Ichiran (一蘭) is a famous ramen chain restaurant that has several qualities that are quite unlike a typical chain restaurant. Their unique selling point is the fact that they only sell one type of ramen, priced at 790yen, but then allow you to personalize it however you want (within reason). Before you enter the shop, you have to order your ramen by a ticket vending machine near the door.
I tend to find ramen portions small, so I always order extra noodles (that either come already in your ramen or in a separate bowl during your meal).
You can also order whatever side dishes you want for your ramen, such as seaweed, eggs, extra pickled vegetables, green onion, or garlic, for a reasonable price of 50yen – 100yen each.
When you enter the shop, you are directed to a tiny row of small seats while you wait for a booth to open up. Each restaurant is tiny; it adds to the “ramen experience.” As a result, every time I’ve eaten at Ichiran, there is always a line outside. Not to worry, though, because booths clear out quickly. The five people in front of us were waited on and seated after about ten minutes.
While you wait, you are given a questionnaire to fill out that asks you how you like your ramen cooked. This was my favorite part of the restaurant.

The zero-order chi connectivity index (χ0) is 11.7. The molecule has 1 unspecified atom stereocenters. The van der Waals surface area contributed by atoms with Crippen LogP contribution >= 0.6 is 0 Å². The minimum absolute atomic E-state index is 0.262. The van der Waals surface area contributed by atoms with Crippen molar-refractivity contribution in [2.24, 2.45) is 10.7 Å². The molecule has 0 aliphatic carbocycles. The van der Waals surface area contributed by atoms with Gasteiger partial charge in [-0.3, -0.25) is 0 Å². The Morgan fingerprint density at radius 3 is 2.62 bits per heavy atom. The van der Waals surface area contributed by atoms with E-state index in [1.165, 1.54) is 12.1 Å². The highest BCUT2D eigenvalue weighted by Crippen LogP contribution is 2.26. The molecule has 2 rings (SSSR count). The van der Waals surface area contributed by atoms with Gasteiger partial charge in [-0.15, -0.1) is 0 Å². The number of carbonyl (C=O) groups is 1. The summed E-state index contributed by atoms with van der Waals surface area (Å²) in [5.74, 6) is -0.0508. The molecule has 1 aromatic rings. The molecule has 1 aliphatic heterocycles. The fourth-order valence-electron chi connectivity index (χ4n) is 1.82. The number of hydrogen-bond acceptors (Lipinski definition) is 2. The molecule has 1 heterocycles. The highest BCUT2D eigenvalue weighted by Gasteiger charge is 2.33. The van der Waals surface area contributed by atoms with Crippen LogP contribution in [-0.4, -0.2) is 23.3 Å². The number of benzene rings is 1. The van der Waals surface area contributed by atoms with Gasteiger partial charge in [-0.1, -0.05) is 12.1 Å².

People like ramen for a variety of reasons. People also tend to dislike ramen for a variety of reasons. For instance, I find ramen broth is weak and the noodles are too soft. I prefer their summer version, Tsukemen, a thicker noodle that is dipped in a separate, flavorful broth.
Ichiran solved this problem by allowing me to customize my bowl of ramen. I appreciated that.
For instance, I chose the strongest broth, with fairly katai (hard) noodles, lots of garlic, lots of green onions, lots of oil, and very spicy. And I didn’t have to explain anything. When my friends and I tried each other’s ramen later on, they all tasted different. Some were spicy, some were almost sweet, and some tasted like watered down chicken soup. Everyone has their own preferences.
There are certain times in the year that can make your visit to Tokyo less than idea.
If you don’t speak Japanese, the waiter or waitress will help you with the questionnaire.
The booths themselves are like the name suggests: small, individual bar stools surrounded by a partial wooden frame. It is not awkward if you are eating with a group of friends, because you can still see the person next to you. The booth walls are just large enough to remove any sense of awkwardness if you are placed next to a stranger.
I thought that was considerate.
The ramen was delicious. My noodles were more firm than usual and the broth and oily and savory, just how I like it. I would recommend any number of the Ichiran chain restaurants in Tokyo for someone looking for a fun, cheap, ramen dinner.
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